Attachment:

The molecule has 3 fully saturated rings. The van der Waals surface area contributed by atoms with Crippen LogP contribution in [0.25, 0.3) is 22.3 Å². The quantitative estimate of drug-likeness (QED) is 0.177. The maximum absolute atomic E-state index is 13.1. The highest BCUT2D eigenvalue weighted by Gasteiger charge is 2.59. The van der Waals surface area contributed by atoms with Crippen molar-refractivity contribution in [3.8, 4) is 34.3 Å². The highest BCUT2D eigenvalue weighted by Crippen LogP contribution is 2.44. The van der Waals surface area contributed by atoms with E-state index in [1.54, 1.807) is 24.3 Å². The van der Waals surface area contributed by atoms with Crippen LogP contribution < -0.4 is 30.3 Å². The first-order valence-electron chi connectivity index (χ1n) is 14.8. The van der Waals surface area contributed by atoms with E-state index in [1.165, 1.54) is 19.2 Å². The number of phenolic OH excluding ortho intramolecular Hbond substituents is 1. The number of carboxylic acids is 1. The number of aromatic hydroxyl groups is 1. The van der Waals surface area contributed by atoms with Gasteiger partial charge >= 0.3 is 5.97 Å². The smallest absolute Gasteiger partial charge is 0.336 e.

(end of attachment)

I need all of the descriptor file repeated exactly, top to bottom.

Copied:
The molecule has 3 fully saturated rings. The van der Waals surface area contributed by atoms with Crippen LogP contribution in [0.25, 0.3) is 22.3 Å². The quantitative estimate of drug-likeness (QED) is 0.177. The maximum absolute atomic E-state index is 13.1. The highest BCUT2D eigenvalue weighted by Gasteiger charge is 2.59. The van der Waals surface area contributed by atoms with Crippen molar-refractivity contribution in [3.8, 4) is 34.3 Å². The highest BCUT2D eigenvalue weighted by Crippen LogP contribution is 2.44. The van der Waals surface area contributed by atoms with E-state index in [1.54, 1.807) is 24.3 Å². The van der Waals surface area contributed by atoms with Crippen LogP contribution < -0.4 is 30.3 Å². The first-order valence-electron chi connectivity index (χ1n) is 14.8. The van der Waals surface area contributed by atoms with E-state index in [1.165, 1.54) is 19.2 Å². The number of phenolic OH excluding ortho intramolecular Hbond substituents is 1. The number of carboxylic acids is 1. The number of aromatic hydroxyl groups is 1. The van der Waals surface area contributed by atoms with Gasteiger partial charge >= 0.3 is 5.97 Å². The smallest absolute Gasteiger partial charge is 0.336 e.